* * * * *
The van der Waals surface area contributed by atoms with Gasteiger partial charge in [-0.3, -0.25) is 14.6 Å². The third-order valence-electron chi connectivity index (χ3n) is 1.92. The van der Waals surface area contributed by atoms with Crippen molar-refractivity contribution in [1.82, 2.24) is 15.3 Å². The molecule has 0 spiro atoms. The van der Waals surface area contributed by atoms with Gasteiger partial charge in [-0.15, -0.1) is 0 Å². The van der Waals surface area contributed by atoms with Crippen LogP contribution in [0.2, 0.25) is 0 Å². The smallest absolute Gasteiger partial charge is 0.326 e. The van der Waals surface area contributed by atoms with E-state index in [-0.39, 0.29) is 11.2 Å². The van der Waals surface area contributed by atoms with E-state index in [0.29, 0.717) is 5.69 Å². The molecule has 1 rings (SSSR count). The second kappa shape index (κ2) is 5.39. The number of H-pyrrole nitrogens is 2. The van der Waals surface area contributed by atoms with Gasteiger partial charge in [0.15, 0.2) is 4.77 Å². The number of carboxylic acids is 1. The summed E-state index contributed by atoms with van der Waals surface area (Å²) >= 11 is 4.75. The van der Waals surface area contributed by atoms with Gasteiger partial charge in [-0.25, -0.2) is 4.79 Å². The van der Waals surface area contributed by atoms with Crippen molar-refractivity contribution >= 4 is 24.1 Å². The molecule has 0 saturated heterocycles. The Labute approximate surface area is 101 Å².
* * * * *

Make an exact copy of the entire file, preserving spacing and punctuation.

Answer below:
The van der Waals surface area contributed by atoms with Gasteiger partial charge in [-0.3, -0.25) is 14.6 Å². The third-order valence-electron chi connectivity index (χ3n) is 1.92. The van der Waals surface area contributed by atoms with Crippen molar-refractivity contribution in [1.82, 2.24) is 15.3 Å². The molecule has 0 spiro atoms. The van der Waals surface area contributed by atoms with Gasteiger partial charge in [-0.15, -0.1) is 0 Å². The van der Waals surface area contributed by atoms with Crippen LogP contribution in [0.2, 0.25) is 0 Å². The smallest absolute Gasteiger partial charge is 0.326 e. The van der Waals surface area contributed by atoms with E-state index in [-0.39, 0.29) is 11.2 Å². The van der Waals surface area contributed by atoms with E-state index in [0.29, 0.717) is 5.69 Å². The molecule has 1 rings (SSSR count). The second kappa shape index (κ2) is 5.39. The number of H-pyrrole nitrogens is 2. The van der Waals surface area contributed by atoms with Gasteiger partial charge in [0.15, 0.2) is 4.77 Å². The number of carboxylic acids is 1. The summed E-state index contributed by atoms with van der Waals surface area (Å²) >= 11 is 4.75. The van der Waals surface area contributed by atoms with Gasteiger partial charge in [-0.25, -0.2) is 4.79 Å². The van der Waals surface area contributed by atoms with Crippen molar-refractivity contribution >= 4 is 24.1 Å². The molecule has 0 saturated heterocycles. The Labute approximate surface area is 101 Å².